I am not sure that this is an entirely accurate view of the donor response - though maybe I am splitting hairs. It is true that the EU, for example, did state that in the elections the "people of Bangladesh were not given an opportunity to express fully their democratic choice" and hoped for new elections, but little else seemed to change in the way donor did business in Bangladesh.

3. It is a pity that the research paper deals with the International Crimes Tribunal within the section of 'Trials of Political opponents and critics'. Whilst many of those prosecuted at the ICT are opposition leaders, I would argue, what ever else might want to say about the ICT, that that these men are not being prosecuted because they are political opponents, but because there have been longstanding allegations against most of them.

In its conclusion the notes states:
Whatever position is taken on the judicial merits of the International Crimes Tribunal, few would contest that its operations have exacerbated the political conflict between the two women.
I am not really sure that the ICT has 'exacerbated' the political conflict, though it certainly has informed it. The trials are significant in terms of what is going on politically in that they have helped the Awami League government to position itself within a powerful narrative relating to the 1971 war and the removal of impunity. A major allegation made by the Awami League government is that BNP's alliance with the Jamaat-e-Islami shows that it has cosied up to the 'party of war criminals' and that it only wants to come to power to stop the trials. And this has hit hard, and no doubt a key reason why the BNP has created distance between it and the Jamaat.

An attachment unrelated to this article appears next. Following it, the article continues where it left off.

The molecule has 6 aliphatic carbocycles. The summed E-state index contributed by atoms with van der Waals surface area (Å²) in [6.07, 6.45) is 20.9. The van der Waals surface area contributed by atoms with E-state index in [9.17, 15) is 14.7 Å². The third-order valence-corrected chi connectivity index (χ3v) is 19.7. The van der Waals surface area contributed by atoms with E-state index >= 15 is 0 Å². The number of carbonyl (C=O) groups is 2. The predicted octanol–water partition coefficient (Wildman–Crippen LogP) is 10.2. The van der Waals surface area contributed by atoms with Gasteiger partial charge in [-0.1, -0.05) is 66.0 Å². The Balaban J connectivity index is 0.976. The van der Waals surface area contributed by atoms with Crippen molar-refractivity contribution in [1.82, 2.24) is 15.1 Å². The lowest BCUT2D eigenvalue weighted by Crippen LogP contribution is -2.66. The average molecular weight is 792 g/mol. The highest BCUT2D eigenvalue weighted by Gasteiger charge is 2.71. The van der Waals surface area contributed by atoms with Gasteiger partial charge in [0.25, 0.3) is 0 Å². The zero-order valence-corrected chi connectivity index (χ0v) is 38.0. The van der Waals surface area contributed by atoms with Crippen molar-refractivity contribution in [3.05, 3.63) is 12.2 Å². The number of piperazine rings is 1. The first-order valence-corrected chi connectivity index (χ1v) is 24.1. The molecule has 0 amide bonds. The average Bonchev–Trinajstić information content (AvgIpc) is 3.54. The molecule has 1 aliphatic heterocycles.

4. The conclusion of the library research paper states:
The AL won a resounding three-quarters majority in 2008 elections, following two years of a military-backed caretaker government, leading some to hope that Bangladesh could make the break with its political past. But with Sheikh Hasina and Khaleda Zia – who have been called the ‘battling Begums’ – perpetually at loggerheads, this opportunity has been squandered. ….

Prime Minister Sheikh Hasina has been widely accused of playing fast and loose with democracy. But the sincerity of Khaleda Zia’s commitment to democracy is also being questioned by many analysts. Some wonder whether she may actually be hoping that her current strategy forces the army to intervene once again and oust the AL government. As yet, there is no sign of this happening. Perhaps understandably, given just how treacherous the waters are, Western donors have held back from imposing sanctions of any kind.

Despite the almost constant political turmoil, Bangladesh’s economy continues to perform remarkably well. While there remain many challenges ahead, good progress has also been made on social development.
Its comment that Khaleda Zia may "actually be hoping" that her current strategy "forces the army to intervene once again and oust the AL government" is probably spot on - though army intervention is a very unlikely ending to all this. If the army did not intervene before the 5 January elections, why would it now, particularly when the government has been assiduous in keeping it on side.


* The title of this post comes from a sentence at the conclusion of the report which states: 'Perhaps understandably, given just how treacherous the waters are, Western donors have held back from imposing sanctions of any kind.'

No comments:

Post a Comment